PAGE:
Thursday, November 17, 2011

Building Generic Links

I've been wondering lately — what good having the server-side web application generate URLs when the client side code is just as capable?  Indeed, there is no way we'd ever want to hard-code the application URL paths inside the Javascript code.  So why even entertain the notion?

Speaking in terms of overhead — with each URL on a given page, some CPU expense is incurred when constructing each URL.  I'm making a presumption here in assuming URLs are in fact being constructed and not just hard-coded in templates.  In reality, the overhead is inconsequential, but in some generic circumstances, I see absolutely no reason why these URL's can't be assembled locally on the user's browser.

Why URLs Are Constructed
It's for the best that URL's passed to the browser by the web application are constructed rather than stored statically.  Ad-hoc construction of URLs doesn't solve any problems either.  For example, if on one page you're formatting a string that'll be returned as a URL, and on another page, another set of URL construction functionality, it's difficult to establish patterns of reuse.  Sure, we're able to share some of this code among our application's components — but why should we have to define this capability ourselves?

Look no further than Django's URL resolution architecture for an example of how URLs are specified in one place and one place only.  These are base URLs — they can take on different forms by inserting values into path segments.  For instance, search strings or object identities.

The rest of the Django application can construct — resolve in Django-speak — the URL to use.  What I really like about this methodology is that URLs are treated just like classes in object oriented programming languages.  The URL blueprint is defined once, individual instances of the URL are constructed as many times necessary.  Some URL instances are simple — they take no additional attributes. They have no path segments to fill in or no query strings to append.  In the case of more complex URL instances, we have the URL resolution framework at our disposal — a consistent approach to instantiate our URL blueprints, passing in any additional details the URL class requires in order to make them unique and identifiable.

The theme here being that URLs can, and should be, a generalized concept — just like other systems we build.  We're able to abstract away much complexity into classes, instantiating objects, letting the class machinery take care of eliminating what would be otherwise redundant repetitions of URL construction code.  Sticking with the Django URL resolution architecture as the example, because it illustrates so well how URLs can be constructed, consider user interface code.  The templates.  The Django template system comes with a URL tag to help instantiate URLs directly in the user interface.  Again, when templates are rendered, we're injecting URL instances into the template.  It's from here that we can follow the logical extension into generic URLs in Javascript.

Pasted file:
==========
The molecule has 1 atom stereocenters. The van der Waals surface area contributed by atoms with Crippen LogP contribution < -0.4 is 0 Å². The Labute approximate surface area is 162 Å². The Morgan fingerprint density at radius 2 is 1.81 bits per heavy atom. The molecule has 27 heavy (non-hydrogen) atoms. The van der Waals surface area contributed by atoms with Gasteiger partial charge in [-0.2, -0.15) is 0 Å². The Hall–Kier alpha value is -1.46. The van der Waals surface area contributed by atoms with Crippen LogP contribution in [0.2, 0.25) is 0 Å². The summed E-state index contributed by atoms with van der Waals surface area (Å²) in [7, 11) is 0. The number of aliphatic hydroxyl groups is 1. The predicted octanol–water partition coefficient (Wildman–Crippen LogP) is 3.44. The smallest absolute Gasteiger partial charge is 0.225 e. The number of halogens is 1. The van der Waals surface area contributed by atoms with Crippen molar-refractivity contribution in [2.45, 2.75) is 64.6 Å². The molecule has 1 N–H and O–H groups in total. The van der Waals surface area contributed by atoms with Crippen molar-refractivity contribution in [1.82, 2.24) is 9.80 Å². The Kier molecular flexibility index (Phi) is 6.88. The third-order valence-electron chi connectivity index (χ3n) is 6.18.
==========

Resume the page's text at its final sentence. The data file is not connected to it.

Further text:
Javascript And URLs
Javascript can do a lot with URLs that the web application, running on the web server doesn't necessarily need to deal with.  But why would we want to use Javascript?  Shouldn't we stick with the URL construction kit offered by the web application framework?  Well, for the most part, I'd say yes, it is a good idea to use things like the url tag, if you're building a Django template.  Stick with the infrastructure provided for building URLs and you'll never worry about whether the correct URL is passed to the user interface.  Just reference the URL blueprint by name and let the URL instance take care of the rest.

User interfaces in web applications follow patterns.  That is a given.  From one page to the next, controls repeat themselves.  Things like pagination come to mind. Any given page with a list of objects on it uses pagination controls as a means to avoid dumping every object on a single page — making it impossible for the user to navigate in a cogent manor.  The common items, or, generic items rather, are the list and the paginator.  The list of objects and how they're rendered can be generalized inside the Django template.  As can the pagination controls.  These controls move back and forth through a set of objects — usually by appending constraints on the URL.

So how does this paginator change from one set of objects to the next?  How does it distinguish between one type of object list and the next?  Well, the reality is that it doesn't change much for different object types, or, at all.  Forward in motion and backward in motion.  Generic behavior that doesn't necessarily warrant using the URL resolution system.  Any Javascript code that runs on the page already knows about the current URL — just look it up in the window object.  We know how to move forward and backward through a list — just update the current URL.  For instance, the browser URL is simply updated from /objects/page1 to /objects/page2.  There isn't a need to invoke the URL construction code for this — let the client take care of generic things like this where it makes sense while saving server CPU cycles for more important things.

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